True story about raising a girl in this day and age. My daughter is somewhat on the slim side. Therefore I was overjoyed that some stores started offering pants with adjustable waistbands. Because now I could buy pants for her without having the pants fall off her rear end. When she was three, I took her to Old Navy to buy pants but was dismayed to find that while the pants at Old Navy did have adjustable waist bands, they also had the low slung waists that somewhat older girls sometimes like to pair at the time with thongs that might have peaked out of the tops of their jeans. Because toddlers might want to flash a hint of diaper. This was my introduction to a style of dressing that my Mom friends and I euphemistically referred to as “miniature pole dancer”.
My fantasy story about Seth McFarlane theoretically hosting the Oscars in 2003 when Daniel Radcliffe (still in my fantasy world here) wins the best actor award for the first Harry Potter movie: Harry ( I mean Daniel) goes up to get his award and Seth simply says “Wow, you’re twelve and you won the best actor award. What an accomplishment!” Which is the appropriate response when a pre teen wins a best actor award. Of course this is pure fantasy because Mr. Radcliffe did not win a best actor award for any of the eight times he made a Harry Potter movie. Which makes me sad. Because I liked the movies. Which is good because I’ve watched all of them many many many times. (Did I mention I have an eight and ten year old?)
True story about raising a ten year old and an eight year old. We were on a city bus the other day and my daughter loudly asked why a teenaged boy was wearing his pants so low that everyone could see his underpants! From my eight year old son: ” Underpants. Snicker snicker snicker snicker snicker.” Because when you’re eight to ten underpants are shocking! And funny! What does this have to do with Quvenshane? Nothing. It’s just a story which illustrates just how young nine actually is. Nine is not about thinking about dating older actors years in the future. It’s about snickering about undergarments and wearing puppy purses to the academy awards, in the unlikely event that you are nominated for best actress when you are nine, that is.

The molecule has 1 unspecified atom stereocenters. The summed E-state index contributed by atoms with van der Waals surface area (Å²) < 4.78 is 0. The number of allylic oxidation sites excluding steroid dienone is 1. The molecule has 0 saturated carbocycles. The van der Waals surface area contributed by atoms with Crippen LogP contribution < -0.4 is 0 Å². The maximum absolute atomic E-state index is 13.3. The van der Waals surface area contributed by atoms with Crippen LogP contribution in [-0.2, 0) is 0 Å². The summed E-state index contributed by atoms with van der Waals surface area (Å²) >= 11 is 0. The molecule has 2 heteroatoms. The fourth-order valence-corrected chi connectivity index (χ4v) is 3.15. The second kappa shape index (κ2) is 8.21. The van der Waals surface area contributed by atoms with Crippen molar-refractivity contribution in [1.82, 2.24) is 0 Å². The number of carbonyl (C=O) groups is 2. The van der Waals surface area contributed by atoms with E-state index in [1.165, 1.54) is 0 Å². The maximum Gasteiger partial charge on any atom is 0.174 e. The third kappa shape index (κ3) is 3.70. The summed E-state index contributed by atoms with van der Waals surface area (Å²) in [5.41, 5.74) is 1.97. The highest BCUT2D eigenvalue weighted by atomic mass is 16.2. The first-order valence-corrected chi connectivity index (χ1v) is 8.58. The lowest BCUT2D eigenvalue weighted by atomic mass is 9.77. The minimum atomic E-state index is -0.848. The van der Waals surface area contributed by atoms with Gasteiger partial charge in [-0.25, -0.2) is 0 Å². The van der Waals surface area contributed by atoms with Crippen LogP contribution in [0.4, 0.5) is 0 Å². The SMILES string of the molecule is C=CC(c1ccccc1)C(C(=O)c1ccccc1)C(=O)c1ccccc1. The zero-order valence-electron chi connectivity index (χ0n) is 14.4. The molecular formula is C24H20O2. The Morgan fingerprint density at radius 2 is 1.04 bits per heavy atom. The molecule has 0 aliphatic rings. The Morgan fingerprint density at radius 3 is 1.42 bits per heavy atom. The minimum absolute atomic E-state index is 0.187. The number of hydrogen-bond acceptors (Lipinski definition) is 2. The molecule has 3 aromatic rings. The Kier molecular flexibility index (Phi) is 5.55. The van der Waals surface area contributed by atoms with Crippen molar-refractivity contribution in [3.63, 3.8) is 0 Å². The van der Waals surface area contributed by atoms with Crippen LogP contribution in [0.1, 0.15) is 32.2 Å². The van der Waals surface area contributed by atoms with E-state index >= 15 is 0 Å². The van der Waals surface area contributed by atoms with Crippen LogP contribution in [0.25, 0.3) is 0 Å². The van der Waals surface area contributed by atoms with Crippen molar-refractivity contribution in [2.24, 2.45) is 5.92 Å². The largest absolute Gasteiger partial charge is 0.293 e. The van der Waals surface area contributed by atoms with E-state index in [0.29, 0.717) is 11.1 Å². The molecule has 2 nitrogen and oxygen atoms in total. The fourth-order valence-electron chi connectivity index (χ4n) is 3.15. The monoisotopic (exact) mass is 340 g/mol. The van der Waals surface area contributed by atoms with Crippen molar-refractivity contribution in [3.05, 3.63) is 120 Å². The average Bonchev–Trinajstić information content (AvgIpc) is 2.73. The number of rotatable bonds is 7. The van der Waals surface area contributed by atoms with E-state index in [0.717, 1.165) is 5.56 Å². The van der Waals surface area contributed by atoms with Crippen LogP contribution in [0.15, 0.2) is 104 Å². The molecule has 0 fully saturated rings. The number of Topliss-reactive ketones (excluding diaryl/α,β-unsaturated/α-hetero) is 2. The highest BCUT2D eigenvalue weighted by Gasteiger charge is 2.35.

In short little girls are sexualised in a way little boys never are. Little boys’ childhoods are kept sacred and little boys are treated like little boys. The reason not every one was outraged by Seth MacFarlane’s comments about Quvenshane is that we are far too blasé about the sexualization of little girls, especially little black girls apparently since Ms. Wallis was the butt of way more than her fair share of “humour” ( calling her a c*** the Onion?! Really?! Thank goodness the Onion apologised but come ON! Sooo innappropriate!) If you are a mother of a little girl you see it all the time in the clothes for little girls that look like they really were designed for teenagers who want to dress inappropriately, or in doll designed to look like miniature prostitutes. Don’t believe me? Think back to my story about Mr. Radcliffe, and imagine Seth made a quip about him having sixteen years before he was to old to date some unnamed older Hollywood actress. Still “funny”? Nope, didn’t think so.